Ask the Diva

Ask Savvy Derm Diva – April 2022

Dear Savvy Derm Diva,
I have noted more flushing on my face. Should I be concerned about Rosacea? I am in my mid-20s.
Feeling Rosy – Sara K.

Dear Feeling Rosy,
You may be seeing the first stages of Rosacea, which is not uncommon to see in your mid to late 20s. Rosacea affects 16 million people in the US, and only 18% of them are diagnosed and treated. The signs of recurrent flushing and blushing with specific triggers (i.e., hot liquids, alcohol, spicy foods, etc.)may lead to a “fixed” redness typically seen centrally on the face. It is essential to see a Board-Certified Dermatologist or a DermPA at their office to rule out any other causes of the facial redness, as in some cases, it can be more serious. Treatments may include oral and topical RX, education on proper product use, and monitoring and avoiding triggers.

Diva Tip:  April is National Rosacea Awareness Month, and Rosacea can occur in all skin types but is typically seen in lighter skin. Onset can generally be in the 4th decade, but I have diagnosed many people in their 20s.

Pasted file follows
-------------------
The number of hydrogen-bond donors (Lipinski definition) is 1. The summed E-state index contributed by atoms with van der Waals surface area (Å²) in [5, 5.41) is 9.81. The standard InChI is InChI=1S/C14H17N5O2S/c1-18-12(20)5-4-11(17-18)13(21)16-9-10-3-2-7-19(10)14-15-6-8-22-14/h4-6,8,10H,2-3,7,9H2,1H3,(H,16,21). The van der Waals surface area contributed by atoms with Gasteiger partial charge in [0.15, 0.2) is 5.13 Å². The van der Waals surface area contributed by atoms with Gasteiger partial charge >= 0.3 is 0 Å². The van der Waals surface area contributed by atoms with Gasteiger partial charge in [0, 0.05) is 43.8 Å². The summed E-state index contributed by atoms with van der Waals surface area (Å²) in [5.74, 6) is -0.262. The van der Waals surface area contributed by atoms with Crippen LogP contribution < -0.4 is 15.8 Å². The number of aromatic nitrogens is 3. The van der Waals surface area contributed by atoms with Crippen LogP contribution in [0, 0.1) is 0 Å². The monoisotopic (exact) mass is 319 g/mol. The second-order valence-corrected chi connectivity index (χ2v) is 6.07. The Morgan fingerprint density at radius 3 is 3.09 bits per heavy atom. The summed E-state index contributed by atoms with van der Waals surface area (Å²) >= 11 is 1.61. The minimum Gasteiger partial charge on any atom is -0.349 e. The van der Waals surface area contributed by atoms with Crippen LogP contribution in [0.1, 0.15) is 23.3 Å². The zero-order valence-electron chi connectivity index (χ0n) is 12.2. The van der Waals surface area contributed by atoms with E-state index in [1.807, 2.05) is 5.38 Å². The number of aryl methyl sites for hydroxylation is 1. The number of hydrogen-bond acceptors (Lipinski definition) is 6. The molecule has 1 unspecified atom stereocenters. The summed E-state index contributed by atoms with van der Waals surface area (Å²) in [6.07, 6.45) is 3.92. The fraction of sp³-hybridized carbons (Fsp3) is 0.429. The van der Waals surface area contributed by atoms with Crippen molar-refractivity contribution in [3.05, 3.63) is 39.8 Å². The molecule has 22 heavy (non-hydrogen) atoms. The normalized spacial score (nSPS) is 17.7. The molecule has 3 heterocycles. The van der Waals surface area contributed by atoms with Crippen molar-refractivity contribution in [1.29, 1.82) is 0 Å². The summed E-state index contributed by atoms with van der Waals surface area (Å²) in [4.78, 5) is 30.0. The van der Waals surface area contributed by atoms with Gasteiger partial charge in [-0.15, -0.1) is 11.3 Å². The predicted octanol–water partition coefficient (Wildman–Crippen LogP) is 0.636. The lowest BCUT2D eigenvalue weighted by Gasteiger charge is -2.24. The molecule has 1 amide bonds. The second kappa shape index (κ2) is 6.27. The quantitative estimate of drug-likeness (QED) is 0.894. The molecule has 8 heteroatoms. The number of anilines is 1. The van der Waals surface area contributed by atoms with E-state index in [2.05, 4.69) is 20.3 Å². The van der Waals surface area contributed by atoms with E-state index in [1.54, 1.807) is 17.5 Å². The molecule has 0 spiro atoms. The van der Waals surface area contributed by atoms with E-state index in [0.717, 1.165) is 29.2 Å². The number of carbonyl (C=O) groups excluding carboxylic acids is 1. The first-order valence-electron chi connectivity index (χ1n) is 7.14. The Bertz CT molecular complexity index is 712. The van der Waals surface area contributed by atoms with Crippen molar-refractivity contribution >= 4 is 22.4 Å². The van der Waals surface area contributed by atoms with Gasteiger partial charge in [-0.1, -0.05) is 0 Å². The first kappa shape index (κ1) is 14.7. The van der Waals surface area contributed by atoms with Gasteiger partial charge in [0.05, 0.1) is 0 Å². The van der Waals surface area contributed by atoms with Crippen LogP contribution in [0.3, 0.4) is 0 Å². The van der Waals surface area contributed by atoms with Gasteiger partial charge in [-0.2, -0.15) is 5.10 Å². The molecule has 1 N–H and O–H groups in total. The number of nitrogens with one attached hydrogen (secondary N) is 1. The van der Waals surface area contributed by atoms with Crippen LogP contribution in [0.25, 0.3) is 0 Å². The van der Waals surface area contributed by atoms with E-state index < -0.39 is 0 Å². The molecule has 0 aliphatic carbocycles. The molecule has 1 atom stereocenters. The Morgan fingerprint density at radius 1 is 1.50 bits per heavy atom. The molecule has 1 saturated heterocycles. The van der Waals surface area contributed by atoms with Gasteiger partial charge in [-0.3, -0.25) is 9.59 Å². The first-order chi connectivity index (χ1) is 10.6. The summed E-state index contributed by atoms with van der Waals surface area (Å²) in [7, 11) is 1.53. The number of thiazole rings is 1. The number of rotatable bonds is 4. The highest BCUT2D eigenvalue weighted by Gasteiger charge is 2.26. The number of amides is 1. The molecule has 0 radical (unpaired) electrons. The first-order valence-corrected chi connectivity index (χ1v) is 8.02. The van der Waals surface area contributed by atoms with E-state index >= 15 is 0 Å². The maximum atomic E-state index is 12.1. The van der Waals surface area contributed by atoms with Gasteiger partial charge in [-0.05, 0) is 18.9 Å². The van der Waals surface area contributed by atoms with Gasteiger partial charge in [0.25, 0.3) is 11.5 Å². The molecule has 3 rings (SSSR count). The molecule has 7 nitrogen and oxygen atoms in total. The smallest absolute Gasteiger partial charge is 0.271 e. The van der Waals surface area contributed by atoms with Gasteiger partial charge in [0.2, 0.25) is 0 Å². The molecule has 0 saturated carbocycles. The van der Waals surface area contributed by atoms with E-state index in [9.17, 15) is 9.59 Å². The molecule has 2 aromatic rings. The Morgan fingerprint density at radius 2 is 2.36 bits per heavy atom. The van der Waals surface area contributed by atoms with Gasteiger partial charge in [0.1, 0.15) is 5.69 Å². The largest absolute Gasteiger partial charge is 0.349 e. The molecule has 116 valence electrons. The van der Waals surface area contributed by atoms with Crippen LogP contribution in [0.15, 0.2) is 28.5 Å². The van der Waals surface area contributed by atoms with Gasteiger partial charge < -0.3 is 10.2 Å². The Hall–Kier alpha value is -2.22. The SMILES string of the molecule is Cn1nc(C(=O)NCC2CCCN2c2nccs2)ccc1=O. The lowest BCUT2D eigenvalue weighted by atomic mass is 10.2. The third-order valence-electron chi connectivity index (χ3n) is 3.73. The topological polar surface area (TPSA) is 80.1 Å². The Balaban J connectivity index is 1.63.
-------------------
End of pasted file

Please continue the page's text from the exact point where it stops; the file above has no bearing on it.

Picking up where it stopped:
Dear Savvy Derm Diva,
I note many broken blood vessels around my nose, and the appearance is driving me crazy. In addition, it is making the area all red. Is there anything I can do to treat and, even better, prevent them altogether?
Frustrated with redness – Paul W.

Dear Frustrated with Redness,
You refer to telangiectasia, which is often noted around the nose and, unfortunately, hard to prevent. As I mentioned above, if you report an increase in flushing and blushing, it may signify Rosacea. Nonetheless, other causes include trauma, aging, sun damage, and the overuse of steroid creams. Treatments with lasers can make a huge difference, and often if the blood vessels are not extensive, one treatment may do the trick. For Proper Skin Care, make sure you are following me on Instagram or Facebook!

Diva Tip:  There are many laser options out on the market, but my two favorites for visualized blood vessels on the face are KTP (Potassium-Titanyl-Phosphate – short wavelength), which is great for lighter skin, and Aerolase (Nd: Yag – longer wavelength) that, is great for all skin types.

Renata Block, MMS, PA-C, is the creator of Savvy Derm Diva, an online resource for proper skincare. Ask Savvy Derm Diva is a monthly column answering your skincare-related concerns! Make sure you follow her on Instagram, Facebook, and Twitter! You can make an appointment with her via TeleMedicine or in person at Advanced Dermatology & Aesthetic Medicine, LLC, or TEXT to 847-802-9667.